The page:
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    Other than a couple of photos of my parents, their siblings, and my grandparents, I really didn't want any of my parents' things except a gorgeous cedar chest that my mother had purchased shortly after they got married. Thankfully my mother was not at all sentimental so she was ruthless about getting rid of stuff when they moved from the house I grew up in to the condo they retired in. And then several years after she died dad moved to an assisted living facility and got rid of 3/4 of what was left. By the time he died about all that was left was a lot of well used clothes, a few pieces of well used furniture, and a few mementos like the above mentioned pictures. The Disabled Vets and Salvation Army took it all away in the span of a morning. I will be forever grateful to my parents for not burdening my sister and I with having to get rid of lots of stuff.

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    Senior Member bae's Avatar
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    Having had both my mother-in-law and father-in-law pass away within the past year or so, and having to deal with their possessions, this story hits home.

    They had been divorced for decades, each had large, well-furnished Victorian-style homes, and also a old-school beach cottage. And both were very keen on various relatives having various chairs, tables, cabinets, and whatnot that they'd "expressed interest in" over the years.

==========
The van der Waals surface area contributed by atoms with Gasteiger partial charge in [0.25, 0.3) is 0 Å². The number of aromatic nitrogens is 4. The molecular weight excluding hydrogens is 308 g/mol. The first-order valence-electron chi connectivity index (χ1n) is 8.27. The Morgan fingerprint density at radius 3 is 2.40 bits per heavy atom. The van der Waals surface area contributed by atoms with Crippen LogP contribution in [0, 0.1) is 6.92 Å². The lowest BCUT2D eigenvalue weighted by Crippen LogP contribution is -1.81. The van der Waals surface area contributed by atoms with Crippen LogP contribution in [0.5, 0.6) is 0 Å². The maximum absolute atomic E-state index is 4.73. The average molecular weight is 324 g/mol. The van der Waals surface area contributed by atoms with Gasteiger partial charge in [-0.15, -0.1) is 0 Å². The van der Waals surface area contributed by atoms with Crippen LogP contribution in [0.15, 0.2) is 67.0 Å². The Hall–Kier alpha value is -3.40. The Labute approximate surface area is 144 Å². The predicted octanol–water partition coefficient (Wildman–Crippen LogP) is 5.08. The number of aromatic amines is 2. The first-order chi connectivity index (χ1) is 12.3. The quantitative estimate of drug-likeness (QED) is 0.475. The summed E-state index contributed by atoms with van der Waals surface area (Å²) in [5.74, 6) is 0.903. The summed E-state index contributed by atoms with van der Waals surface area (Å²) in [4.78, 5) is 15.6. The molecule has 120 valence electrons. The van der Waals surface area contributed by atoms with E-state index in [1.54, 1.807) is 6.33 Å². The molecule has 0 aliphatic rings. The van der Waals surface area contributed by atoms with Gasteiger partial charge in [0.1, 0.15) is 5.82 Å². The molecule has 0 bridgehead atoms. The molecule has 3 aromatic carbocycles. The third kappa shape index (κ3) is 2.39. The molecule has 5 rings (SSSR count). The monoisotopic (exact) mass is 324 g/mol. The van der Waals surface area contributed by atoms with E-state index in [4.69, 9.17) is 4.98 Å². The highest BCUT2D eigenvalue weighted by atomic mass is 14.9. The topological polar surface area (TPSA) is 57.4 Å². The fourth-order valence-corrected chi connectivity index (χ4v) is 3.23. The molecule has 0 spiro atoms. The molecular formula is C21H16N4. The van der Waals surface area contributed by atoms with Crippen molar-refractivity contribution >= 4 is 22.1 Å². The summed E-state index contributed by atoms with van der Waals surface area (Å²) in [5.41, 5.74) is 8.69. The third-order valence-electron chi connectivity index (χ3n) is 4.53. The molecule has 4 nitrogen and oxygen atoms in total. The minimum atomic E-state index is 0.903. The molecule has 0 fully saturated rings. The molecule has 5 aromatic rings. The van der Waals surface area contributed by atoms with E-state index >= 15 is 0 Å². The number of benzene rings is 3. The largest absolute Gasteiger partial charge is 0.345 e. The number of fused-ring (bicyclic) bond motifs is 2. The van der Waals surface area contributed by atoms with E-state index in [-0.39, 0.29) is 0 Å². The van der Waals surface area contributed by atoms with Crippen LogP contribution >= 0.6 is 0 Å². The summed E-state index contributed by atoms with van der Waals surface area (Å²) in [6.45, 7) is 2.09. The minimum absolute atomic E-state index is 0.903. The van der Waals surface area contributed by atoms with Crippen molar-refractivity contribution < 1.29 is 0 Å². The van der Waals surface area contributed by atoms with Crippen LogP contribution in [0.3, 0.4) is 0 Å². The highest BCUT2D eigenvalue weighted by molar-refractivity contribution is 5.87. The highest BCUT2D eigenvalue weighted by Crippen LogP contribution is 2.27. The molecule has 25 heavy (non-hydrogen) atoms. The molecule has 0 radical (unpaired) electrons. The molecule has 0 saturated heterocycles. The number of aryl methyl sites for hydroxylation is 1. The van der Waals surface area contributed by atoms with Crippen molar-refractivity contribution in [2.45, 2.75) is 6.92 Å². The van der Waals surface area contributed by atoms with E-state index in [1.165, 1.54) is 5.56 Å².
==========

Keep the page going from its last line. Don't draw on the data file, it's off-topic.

Well, nobody wants this stuff. The people of my generation all have homes of their own, usually very different homes with different lifestyles in different locations. And the younger generations have no interest at all in "the family china", "the family silver", Great-Aunt-Somebody's Mother's dresser, and so on.

    It's just a nightmare.

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    I know that most people on this board believe that downsizing and getting rid of much that is family-related is the best way to achieve this state of enlightenment:
    the lifestyle she wanted outweighed the things she thought she cherished.
    but any lifestyle is partially constructed of things. So they might as well be things you find beautiful, and things that remind you of people you love and happy times, and enduring, or you would have to keep buying them, which would be non-frugal.

    If you want a lifestyle that fits in an Airstream, that's great! If you want a farm with sheep and a woodstove, and you have wanted it since you were five years old, who's to say that isn't great? Lifestyles are just that, and to some extent you get to choose, and to some extent, you life as you can afford, and if you live in San Francisco, then you're probably not going to have the space you might have in Savannah.

    I'd love my parents' John Deere tractor, but I'm probably not going to get it, for example.

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    Again, ASK your kids if they want your crap. Because I know most of the people here think stuff is a burden. But some of us (with our farms and our wood stoves - goats! Sheep are stupid) want the stuff. Dh is still sad about some of the things his grandfather got rid of.